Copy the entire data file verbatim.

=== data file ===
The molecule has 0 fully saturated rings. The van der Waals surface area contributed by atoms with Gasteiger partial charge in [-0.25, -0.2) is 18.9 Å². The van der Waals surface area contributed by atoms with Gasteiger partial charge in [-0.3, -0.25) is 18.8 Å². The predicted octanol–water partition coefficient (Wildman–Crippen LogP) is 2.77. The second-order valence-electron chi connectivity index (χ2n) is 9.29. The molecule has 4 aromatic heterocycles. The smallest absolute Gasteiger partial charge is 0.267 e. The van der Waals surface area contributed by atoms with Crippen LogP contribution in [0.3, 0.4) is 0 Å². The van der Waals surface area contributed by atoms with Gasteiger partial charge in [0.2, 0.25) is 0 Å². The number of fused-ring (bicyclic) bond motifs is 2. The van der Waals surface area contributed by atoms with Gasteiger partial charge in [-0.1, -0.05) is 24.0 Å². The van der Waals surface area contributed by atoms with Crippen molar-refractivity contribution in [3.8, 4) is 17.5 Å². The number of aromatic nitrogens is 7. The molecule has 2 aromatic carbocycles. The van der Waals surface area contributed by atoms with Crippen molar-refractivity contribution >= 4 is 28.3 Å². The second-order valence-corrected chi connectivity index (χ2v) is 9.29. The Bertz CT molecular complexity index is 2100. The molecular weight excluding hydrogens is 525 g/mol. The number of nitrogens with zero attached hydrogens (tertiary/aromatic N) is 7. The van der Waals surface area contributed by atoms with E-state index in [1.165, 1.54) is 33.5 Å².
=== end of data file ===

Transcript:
The molecule has 0 fully saturated rings. The van der Waals surface area contributed by atoms with Gasteiger partial charge in [-0.25, -0.2) is 18.9 Å². The van der Waals surface area contributed by atoms with Gasteiger partial charge in [-0.3, -0.25) is 18.8 Å². The predicted octanol–water partition coefficient (Wildman–Crippen LogP) is 2.77. The second-order valence-electron chi connectivity index (χ2n) is 9.29. The molecule has 4 aromatic heterocycles. The smallest absolute Gasteiger partial charge is 0.267 e. The van der Waals surface area contributed by atoms with Crippen LogP contribution in [0.3, 0.4) is 0 Å². The van der Waals surface area contributed by atoms with Gasteiger partial charge in [0.2, 0.25) is 0 Å². The number of fused-ring (bicyclic) bond motifs is 2. The van der Waals surface area contributed by atoms with Gasteiger partial charge in [-0.1, -0.05) is 24.0 Å². The van der Waals surface area contributed by atoms with Crippen molar-refractivity contribution in [3.8, 4) is 17.5 Å². The number of aromatic nitrogens is 7. The molecule has 2 aromatic carbocycles. The van der Waals surface area contributed by atoms with Crippen molar-refractivity contribution >= 4 is 28.3 Å². The second-order valence-corrected chi connectivity index (χ2v) is 9.29. The Bertz CT molecular complexity index is 2100. The molecular weight excluding hydrogens is 525 g/mol. The number of nitrogens with zero attached hydrogens (tertiary/aromatic N) is 7. The van der Waals surface area contributed by atoms with E-state index in [1.165, 1.54) is 33.5 Å².